The New ‘Grey Market’ – Assessing Home Care Assistance Franchise Opportunities

The New 'Grey Market' – Assessing Home Care Assistance Franchise Opportunities

In 2020, the booming Grey Market is making home care assistance franchise opportunities more valuable than ever. Read on to find out more about how America’s aging trends are affecting the industry.

Introducing The New “Grey Market”

Traditionally, the term “grey market” is used to refer to an unofficial market or trade in something, especially unissued shares or controlled or scarce goods. But we’re not talking about quasi-legal sales here–we’re talking about perfectly legal, in-demand, and highly profitable business opportunities that abound in the senior care market.

This “new grey market” is all the rage in investment circles, and for good reason. Let’s discuss some of the population trends that have made the “grey market” a gold mine for prospective business owners.

‘Grey Market’ Driving Home Care Assistance Franchise Opportunities

When you start to dig into the research, it’s not hard to see why senior care business owners are so excited about the future of the Grey Market:

  • The US population is aging rapidly. Research by the Housing Finance Policy Center shows that the share of seniors ages 55 and older increased from 21% of the population in 2000 to 29% in 2017 (Choi et al., 2019). And by 2040, seniors will account for about 33% of the population–that’s a full third of all Americans.
  • As the senior population grows, so too does the demand for home care assistance. Approximately 9 out of 10 seniors plan to “age in place,” growing old in the comfort of their home, according to a seminal survey report by the AARP. These widespread aging goals create major home care assistance franchise opportunities, since many seniors will be relying on in-home care to help with the activities of daily living and maintain their independent lifestyles. Few other industries are lucky enough to experience these kinds of unprecedented upswings in service demand.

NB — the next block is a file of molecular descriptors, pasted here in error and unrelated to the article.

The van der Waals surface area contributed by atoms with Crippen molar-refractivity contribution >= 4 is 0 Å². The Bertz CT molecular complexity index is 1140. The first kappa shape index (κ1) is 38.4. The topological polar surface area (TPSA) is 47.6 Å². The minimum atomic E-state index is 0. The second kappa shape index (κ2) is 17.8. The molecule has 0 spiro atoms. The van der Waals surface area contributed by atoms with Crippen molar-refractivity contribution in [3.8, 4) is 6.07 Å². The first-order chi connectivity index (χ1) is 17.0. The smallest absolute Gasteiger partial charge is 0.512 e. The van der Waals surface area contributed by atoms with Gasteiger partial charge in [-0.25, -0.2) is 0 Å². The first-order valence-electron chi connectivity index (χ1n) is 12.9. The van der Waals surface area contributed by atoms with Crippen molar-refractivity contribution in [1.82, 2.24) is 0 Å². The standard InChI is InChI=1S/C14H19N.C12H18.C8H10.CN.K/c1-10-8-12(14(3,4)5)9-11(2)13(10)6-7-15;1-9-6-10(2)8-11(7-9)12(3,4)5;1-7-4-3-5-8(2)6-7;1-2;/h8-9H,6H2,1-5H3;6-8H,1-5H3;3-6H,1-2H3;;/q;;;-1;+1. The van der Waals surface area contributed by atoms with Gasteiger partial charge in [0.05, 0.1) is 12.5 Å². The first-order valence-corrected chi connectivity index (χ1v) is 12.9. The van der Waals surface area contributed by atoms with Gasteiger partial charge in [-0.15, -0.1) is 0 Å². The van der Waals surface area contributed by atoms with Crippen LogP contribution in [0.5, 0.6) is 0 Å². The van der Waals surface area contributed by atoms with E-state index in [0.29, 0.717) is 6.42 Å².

• Older senior populations are growing, too. More than 15 years ago, researchers at the journal of Social Work in Health Care reported that the over-80 population was rapidly expanding, due largely to advances in healthcare, nutritional science, and health-conscious living. In 2015, the over-80 population accounted for 3.8% of the total population, but it will grow to approximately 5.3% by 2030 (p. 23). This population is at higher risk of mobility issues, dementia, social isolation, and chronic health conditions, all of which makes them heavily reliant on the services of home care assistance franchises.

Capitalizing On The Grey Market Via Home Care Assistance Franchise Opportunities

The Executive Care model is designed to capitalize on this unprecedented Grey Market service demand via 7 distinct revenue streams:

  1. Companionship care
  2. Homemaking services
  3. Personal care services
  4. Live-in care
  5. Specialized care services
  6. Skilled care
  7. Supplemental staffing

Our business model requires no senior care experience and an initial investment of only $99,650 to $161,900. We offer world class training and on-going support; protected territories that provide exclusive sales rights to 500,000 local residents; marketing and sales assistance, and more!

Explore Home Care Assistance Opportunities Near You

Home care assistance opportunities are available all across America, but time’s running out as the burgeoning Grey Market continues to drive up service demand.

Call 1 (855) 393-2372 or visit the Executive Care Franchise website to view available territories in your area and learn more about the Executive Care opportunity.

References

Choi, J. H., Goodman, L., Zhu, J., & Walsh, J. (2019). Senior Housing and Mobility. Housing Finance Policy Center. Retrieved from https://www.urban.org/sites/default/files/publication/100953/senior_housing_and_mobility.pdf

Spitzer, W. J., Neuman, K., & Holden, G. (2004). The coming of age for assisted living care: New options for senior housing and social work practice. Social Work in Health Care, 38(3), 21-45.

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